Why Nuremberg is worth a Visit
Nuremberg isn’t my favorite place. It’s not my mom’s either*. I’ve always thought the city gave off a dark, gloomy vibe. That might have something to do with the dark bricks used in the building of its historic walls and towers compounded by the bad weather which always seems to coincide with our visits here.
*My mom was raised in nearby Erlangen. We’ve passed through Nuremberg many times over the years.
Nuremberg was the last stop in a two week trip through Germany. The difference with this visit is that for the first time ever we were lucky to get 2 days of perfect sunshine. Nuremberg is a lot prettier when the sun shines and I appreciated the city much more on this visit.
This post covers the things you have to see in Nuremberg – along with a few tips that most visitors wouldn’t know.
A little history
- Nuremberg grew due to its strategic position along trade routes from Italy to Northern Europe.
- The city is often referred to as the “unofficial capital” of the Holy Roman Empire (962 – 1806 AD), an empire centered on Germany but that stretched into Italy. This unofficial title was because the decision-making body of the empire (Reichstag) would meet at Nuremberg castle.
- By the 1200’s Nuremberg (along with Augsburg) were major trading centers.
- Jews were prosecuted and massacred several times in the 13th and 14th century, often in concert with Black Death epidemics (Jews were blamed for the outbreaks).
- By the mid 1400’s Nuremberg was one of the most important cities of Europe and the center of the German Renaissance.
- In the 1500’s Nuremberg suffered a decline when other trade routes developed.
- In the early 1600’s the 30 year war started (one of the most destructive conflicts in human history with over 8 million dead).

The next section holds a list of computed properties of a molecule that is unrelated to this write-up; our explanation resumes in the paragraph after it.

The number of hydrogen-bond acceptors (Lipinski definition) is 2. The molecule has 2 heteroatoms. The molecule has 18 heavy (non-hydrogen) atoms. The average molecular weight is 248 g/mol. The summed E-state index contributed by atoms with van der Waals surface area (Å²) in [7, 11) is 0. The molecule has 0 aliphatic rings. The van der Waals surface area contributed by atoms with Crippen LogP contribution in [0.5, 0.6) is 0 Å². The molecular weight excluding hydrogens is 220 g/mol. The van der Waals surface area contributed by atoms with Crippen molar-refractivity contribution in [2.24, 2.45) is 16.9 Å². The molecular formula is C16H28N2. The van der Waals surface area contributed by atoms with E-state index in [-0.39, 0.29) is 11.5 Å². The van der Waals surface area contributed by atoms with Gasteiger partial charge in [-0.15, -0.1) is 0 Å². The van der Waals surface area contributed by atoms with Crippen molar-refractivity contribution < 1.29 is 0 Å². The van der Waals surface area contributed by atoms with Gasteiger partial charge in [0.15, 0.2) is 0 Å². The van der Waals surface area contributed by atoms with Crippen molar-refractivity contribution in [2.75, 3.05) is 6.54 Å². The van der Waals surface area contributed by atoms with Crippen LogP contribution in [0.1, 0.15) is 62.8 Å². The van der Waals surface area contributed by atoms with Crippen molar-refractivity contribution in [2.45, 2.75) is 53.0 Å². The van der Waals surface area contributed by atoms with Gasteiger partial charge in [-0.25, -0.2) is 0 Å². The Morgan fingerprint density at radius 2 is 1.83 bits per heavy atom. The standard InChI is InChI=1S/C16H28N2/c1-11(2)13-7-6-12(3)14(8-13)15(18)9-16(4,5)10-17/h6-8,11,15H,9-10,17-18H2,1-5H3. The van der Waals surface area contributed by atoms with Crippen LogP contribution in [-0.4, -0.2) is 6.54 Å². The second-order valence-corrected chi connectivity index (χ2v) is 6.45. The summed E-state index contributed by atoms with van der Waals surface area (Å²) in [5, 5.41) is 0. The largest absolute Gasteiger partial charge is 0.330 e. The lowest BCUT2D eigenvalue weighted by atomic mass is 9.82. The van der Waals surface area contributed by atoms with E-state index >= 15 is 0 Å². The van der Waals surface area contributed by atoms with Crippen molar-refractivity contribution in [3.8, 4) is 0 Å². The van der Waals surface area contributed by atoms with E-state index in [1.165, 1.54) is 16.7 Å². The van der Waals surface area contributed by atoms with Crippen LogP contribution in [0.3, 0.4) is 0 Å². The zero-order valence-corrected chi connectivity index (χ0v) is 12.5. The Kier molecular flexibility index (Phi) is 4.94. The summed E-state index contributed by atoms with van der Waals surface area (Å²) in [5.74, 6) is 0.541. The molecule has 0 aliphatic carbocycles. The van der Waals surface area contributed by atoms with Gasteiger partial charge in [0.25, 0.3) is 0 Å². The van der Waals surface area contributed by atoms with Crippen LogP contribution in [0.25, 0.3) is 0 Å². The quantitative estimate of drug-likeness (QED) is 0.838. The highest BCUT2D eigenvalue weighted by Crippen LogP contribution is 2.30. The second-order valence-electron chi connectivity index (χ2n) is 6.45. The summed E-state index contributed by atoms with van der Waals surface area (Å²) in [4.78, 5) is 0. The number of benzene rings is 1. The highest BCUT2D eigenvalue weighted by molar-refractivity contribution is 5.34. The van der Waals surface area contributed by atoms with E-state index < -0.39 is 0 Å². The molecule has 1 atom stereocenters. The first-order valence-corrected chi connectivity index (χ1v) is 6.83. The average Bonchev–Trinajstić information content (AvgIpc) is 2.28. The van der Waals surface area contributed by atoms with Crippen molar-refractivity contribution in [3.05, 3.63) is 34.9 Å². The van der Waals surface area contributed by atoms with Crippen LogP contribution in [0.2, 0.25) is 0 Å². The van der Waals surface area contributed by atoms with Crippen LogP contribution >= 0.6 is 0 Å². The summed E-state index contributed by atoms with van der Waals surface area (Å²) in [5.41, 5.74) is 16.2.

- The city declined after the war and it was only in the 19th century that the city recovered as an important industrial center.
- Nuremberg was key to the Nazis who held rallies and conventions here. The Nuremberg Laws (in 1935) striped German citizenship for all Jews and other non-Aryans. With its strong industrial facilities, the city also became an important site for military production during WWII.
- Nuremberg was heavily bombed during the war and on January 2 1945 90% of the city center was destroyed.
- Nuremberg was chosen for the trials after the war (the Nuremberg Trials) precisely because of it’s symbolic value to the Nazis.
- Today Nuremberg is the 2nd largest city in Bavaria (after Munich) with a population just over 500,000. It is the largest city and unofficial capital of Franconia. It is also a transport center with excellent links to other places in Germany as well as the rest of Europe. It is a major rail hub for Deutsche Bahn and its airport is within easy reach of the city center.
Accommodation in Nuremberg
A few very good mid-range options right in the old town: Hotel Central, Burghotel Nürnberg, Hotel Elch Boutique. All are quaint, well priced, with excellent location. If you want to splurge the Sheraton Carlton Nüernberg is right next to the train station and by the entrance to the old town.
Things to See / Tips
1. Concentrate on the Northwest part of the old town
The Old Town is split by the Pegnitz river. If you’re coming in by train, you’ll be getting out south of the river, at the Southeastern part of town. There are some highlights there but if you’re limited on time the best tourist highlights of Nuremberg are on the Northwestern part of the old town. There you’ll find Nuremberg’s Imperial Castle, the Albrecht Durer house (which sits on a pretty square right below the castle), St. Sebaldus (a very impressive protestant church), and the Hauptmarkt (main market square) with its beautiful fountain (Schöner Brunnen) and the Frauenkirche (the Church of Our Lady).
Some photos of the highlights in this part of town.